Marcus Aurelius, Meditations: Book 4:40

Think always of the universe as one living creature, comprising one substance and one soul: how all is absorbed into this one consciousness; how a single impulse governs all its actions; how all things collaborate in all that happens; the very web and mesh of it all.

Commentary on Book 4:40

  1. ambrose_mnemopolous Post author

    The notion that “all things collaborate in all that happens” echoes the teachings of the ancient Greek physician Hippocrates, after whom the Hippocratic Oath is named. Hippocrates taught that “all things conspire,” expressed by the dictum: “sympnoia panta.”

    This saying was further reiterated by Gottfried Leibniz, the Enlightenment philosopher who devised calculus with Isaac Newtown, and who also invented the system of binary arithmetic used in today’s electronic computers. In section 61 of his Monadology, Leibniz writes: “every body feels the effect of all that takes place in the universe, so that he who sees all might read in each what is happening everywhere, and even what has happened or shall happen, observing in the present that which is far off as well in time as in place: sympnoia panta, as Hippocrates said.”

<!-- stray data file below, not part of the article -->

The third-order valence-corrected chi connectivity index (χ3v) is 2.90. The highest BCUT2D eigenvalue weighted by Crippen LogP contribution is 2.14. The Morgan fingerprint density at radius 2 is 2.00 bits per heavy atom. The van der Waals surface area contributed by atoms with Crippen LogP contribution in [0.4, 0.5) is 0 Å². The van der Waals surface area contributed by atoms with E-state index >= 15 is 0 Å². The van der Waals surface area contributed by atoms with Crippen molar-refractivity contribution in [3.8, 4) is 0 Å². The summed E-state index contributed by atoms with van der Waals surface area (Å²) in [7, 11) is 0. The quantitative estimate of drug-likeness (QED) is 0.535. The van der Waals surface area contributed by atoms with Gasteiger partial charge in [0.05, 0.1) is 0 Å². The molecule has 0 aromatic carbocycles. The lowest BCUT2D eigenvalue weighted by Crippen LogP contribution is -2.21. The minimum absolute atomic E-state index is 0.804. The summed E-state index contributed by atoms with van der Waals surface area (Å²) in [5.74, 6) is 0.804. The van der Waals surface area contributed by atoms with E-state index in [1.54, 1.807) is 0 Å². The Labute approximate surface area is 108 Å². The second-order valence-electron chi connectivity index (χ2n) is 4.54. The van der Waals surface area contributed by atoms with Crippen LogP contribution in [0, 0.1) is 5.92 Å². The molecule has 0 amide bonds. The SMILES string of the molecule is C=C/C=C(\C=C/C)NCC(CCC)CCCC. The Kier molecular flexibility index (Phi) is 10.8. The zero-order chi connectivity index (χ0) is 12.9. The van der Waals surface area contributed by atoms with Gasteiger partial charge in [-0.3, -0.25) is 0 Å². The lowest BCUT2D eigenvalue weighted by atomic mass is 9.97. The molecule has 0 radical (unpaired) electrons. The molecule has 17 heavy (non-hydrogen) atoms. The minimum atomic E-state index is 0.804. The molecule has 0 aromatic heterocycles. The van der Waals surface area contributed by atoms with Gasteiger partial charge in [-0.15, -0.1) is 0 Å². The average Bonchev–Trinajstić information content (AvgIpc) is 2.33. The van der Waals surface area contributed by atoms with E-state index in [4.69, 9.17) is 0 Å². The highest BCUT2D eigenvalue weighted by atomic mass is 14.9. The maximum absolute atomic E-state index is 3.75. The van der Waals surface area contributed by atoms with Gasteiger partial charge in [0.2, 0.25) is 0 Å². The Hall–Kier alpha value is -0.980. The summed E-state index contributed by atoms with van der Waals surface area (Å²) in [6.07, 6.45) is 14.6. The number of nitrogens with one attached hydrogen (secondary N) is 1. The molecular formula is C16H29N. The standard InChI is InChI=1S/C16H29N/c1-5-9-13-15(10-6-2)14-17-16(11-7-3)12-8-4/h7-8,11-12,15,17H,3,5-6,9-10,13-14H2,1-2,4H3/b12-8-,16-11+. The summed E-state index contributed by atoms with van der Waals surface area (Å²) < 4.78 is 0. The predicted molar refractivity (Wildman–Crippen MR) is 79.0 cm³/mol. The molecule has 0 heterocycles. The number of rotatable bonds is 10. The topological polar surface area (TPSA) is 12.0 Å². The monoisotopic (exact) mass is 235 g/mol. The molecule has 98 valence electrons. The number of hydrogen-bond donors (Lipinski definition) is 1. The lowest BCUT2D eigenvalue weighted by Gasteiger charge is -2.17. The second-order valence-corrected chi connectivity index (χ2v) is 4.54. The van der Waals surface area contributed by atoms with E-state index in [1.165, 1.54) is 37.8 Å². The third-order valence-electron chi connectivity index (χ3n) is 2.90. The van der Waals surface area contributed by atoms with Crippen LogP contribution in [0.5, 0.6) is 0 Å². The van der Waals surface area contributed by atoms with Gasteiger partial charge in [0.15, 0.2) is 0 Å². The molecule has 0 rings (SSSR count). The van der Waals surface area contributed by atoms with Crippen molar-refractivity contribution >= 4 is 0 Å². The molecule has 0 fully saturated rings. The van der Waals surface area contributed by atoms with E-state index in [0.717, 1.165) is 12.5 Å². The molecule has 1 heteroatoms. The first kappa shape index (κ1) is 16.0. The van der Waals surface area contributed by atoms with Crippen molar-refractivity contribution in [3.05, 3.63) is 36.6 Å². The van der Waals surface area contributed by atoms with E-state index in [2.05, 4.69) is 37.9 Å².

The notion that “every body feels the effect of all that takes place in the universe” is a central tenet of Western science; this assumption is challenged by Quantum Mechanics, but locality, causality, and determinism are otherwise at the core of Classical Mechanics.

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Marcus Aurelius was a Roman Emperor from 161 to 180 AD. He was the last of the Five Good Emperors, and is also considered one of the most important Stoic philosophers.